Necroptotic and apoptotic signaling during development and immune homeostasis
Receptor interacting protein kinase 1 (RIP1) was originally identified as a protein associated with Fas and tumor necrosis factor receptor 1 (TNFR1), which are death receptors (DRs) that initiate programmed cell death (PCD). Specifically, RIP1 is a part of the death inducing signaling complex (DISC) along with Fas-associated death domain protein (FADD), caspase 8, and a related kinase, RIP3. The DISC functions as a signaling platform to trigger programmed cell death (PCD) downstream of the DRs. While the DISC primarily induces apoptosis via cysteine-specific proteolytic enzymes called caspases, RIP1 has been shown to be dispensable for apoptotic signaling. Instead, RIP1 initiates an alternative form of cell death called necroptosis (programmed necrosis) by binding to and phosphorylating RIP3. Necroptosis primarily occurs when the apoptotic pathway is blocked due to lack of caspase activity and results in cell swelling, membrane rupture, and release of intracellular components. RIP1-/- mice die within one day of birth from an unknown cause. Therefore, the in vivo role for RIP1 has been poorly studied due to a lack of available mouse models. To circumvent this issue, this thesis utilizes both a kinase-dead RIP1 knock-in mouse model and a RIP1 conditional knockout (KO) mouse model to dissect the function of RIP1 in neonates as well as T and B lymphocytes, which are particularly reliant on cell death for development, homeostasis, and function. I show that mice with a T cell-specific deletion of RIP1 (RIP1t-/- mice) display no defect in T cell development in the thymus, but have severely decreased T cell numbers in the periphery compared to wild type mice. The T lymphopenic condition and impaired proliferative responses of RIP1-/- T cells are due to increased caspase activity after TNFα treatment or TCR stimulation that leads to apoptosis. Furthermore, inactivation of the kinase domain has no effect on T cell homeostasis or proliferative responses. Therefore, my data reveal a novel function of RIP1 in T cells, where RIP1 protects them from uncontrolled apoptosis in a kinase-independent manner rather than inducing necroptosis, as was previously understood. In contrast, mice with a B cell-specific deletion of RIP1 (RIP1b-/- mice) have peripheral B cell populations comparable to wild type mice and RIP1-/- B cells display normal proliferative responses upon BCR activation. However, lack of RIP1 sensitizes B cells to necroptosis mediated by Toll-like receptor (TLR)3 and TLR4, and results in impaired proliferative responses and antibody production. Blocking the necroptosis pathway by RIP3 ablation rescues this sensitivity to TLR4-induced cell death. Therefore, in B cells, RIP1 is dispensable for development and homeostasis but is essential to protect against uncontrolled necroptosis induced by innate immune receptors TLR3 and TLR4. Lastly, this thesis investigates the cause of RIP1-/- perinatal lethality, which has been unsolved since the initial observation almost 20 years ago. My data demonstrate that ablation of RIP3 mildly improved the survival of RIP1-/- mice to seven days after birth. However, blocking both apoptosis via FADD deletion and necroptosis via RIP3 deletion resulted in survival of RIP1-/- mice into adulthood. Furthermore, since the extrinsic death pathways in RIP1-/-FADD-/- RIP3-/- mice were blocked, their lymphocytes were unable to undergo normal homeostatic turnover and accumulated in the peripheral lymphoid organs, displaying a lymphoproliferative disease reminiscent of the classic lpr mouse model. Overall, this thesis reveals a novel mechanism by which RIP1 regulates the immune system and perinatal development. The primary function for RIP1 in lymphocytes is not to induce necroptosis but to protect cells against uncontrolled cell death. RIP1 plays differential roles in protecting against cell death in lymphocytes, by protecting against apoptosis in T cells and necroptosis in B cells. However, it is necessary to block not only apoptosis by ablation of FADD, but also necroptosis by ablation of RIP3 in order for RIP1-/- mice to survive perinatal development. These results reveal important, novel functions of RIP1 that are of great interest to the cell death field and can ultimately be applied to treat a wide variety of diseases like cancers, autoimmune disease, and inflammatory conditions in which cell death dysregulation is a primary cause.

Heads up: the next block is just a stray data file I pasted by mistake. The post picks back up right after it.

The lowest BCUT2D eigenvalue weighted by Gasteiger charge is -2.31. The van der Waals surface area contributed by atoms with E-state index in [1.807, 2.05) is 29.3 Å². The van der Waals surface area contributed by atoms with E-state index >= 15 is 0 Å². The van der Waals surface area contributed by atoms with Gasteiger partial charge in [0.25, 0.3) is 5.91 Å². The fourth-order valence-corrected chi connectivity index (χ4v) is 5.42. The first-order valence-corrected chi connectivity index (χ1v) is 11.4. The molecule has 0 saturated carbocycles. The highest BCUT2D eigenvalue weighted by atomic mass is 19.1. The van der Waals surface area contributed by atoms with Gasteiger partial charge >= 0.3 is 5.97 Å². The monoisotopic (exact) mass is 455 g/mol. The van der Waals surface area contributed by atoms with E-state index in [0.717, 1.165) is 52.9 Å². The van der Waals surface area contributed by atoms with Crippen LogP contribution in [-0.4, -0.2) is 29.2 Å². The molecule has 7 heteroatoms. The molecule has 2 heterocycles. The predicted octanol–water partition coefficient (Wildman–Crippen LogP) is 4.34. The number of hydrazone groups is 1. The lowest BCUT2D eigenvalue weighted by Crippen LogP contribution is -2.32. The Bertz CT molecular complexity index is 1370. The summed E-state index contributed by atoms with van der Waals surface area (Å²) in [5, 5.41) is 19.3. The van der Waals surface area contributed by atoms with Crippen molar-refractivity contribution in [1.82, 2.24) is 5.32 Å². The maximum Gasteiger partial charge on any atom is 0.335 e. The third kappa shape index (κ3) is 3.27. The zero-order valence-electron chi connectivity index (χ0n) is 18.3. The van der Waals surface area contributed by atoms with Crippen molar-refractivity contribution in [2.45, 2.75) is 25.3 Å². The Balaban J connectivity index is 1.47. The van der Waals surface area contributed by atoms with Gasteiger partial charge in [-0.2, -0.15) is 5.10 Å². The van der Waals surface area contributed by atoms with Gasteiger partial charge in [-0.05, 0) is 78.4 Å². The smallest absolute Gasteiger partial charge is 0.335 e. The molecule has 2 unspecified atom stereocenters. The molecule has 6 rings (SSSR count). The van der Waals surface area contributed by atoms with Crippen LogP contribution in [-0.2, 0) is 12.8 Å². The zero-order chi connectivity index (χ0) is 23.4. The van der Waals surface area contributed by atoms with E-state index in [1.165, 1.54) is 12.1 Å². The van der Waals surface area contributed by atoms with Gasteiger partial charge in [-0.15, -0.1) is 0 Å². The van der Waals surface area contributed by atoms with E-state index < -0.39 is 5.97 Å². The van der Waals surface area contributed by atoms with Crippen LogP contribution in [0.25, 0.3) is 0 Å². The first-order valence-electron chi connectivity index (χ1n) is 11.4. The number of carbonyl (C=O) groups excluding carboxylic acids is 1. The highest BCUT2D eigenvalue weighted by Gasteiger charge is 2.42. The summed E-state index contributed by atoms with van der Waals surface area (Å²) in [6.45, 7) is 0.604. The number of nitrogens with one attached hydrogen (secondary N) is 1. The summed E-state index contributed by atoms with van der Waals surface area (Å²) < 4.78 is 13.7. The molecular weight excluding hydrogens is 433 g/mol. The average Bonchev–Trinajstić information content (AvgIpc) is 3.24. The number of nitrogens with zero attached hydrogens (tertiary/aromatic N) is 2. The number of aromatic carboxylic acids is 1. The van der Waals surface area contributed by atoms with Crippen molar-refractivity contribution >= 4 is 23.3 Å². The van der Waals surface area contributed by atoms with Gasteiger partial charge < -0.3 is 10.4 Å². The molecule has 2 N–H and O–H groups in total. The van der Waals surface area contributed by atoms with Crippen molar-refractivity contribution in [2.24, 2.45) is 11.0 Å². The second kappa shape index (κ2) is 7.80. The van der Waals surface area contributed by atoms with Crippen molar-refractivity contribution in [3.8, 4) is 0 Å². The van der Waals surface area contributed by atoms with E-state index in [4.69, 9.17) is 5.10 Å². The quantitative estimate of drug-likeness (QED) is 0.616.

Dowling, John P, "Necroptotic and apoptotic signaling during development and immune homeostasis" (2016). ETD Collection for Thomas Jefferson University. AAI10252312.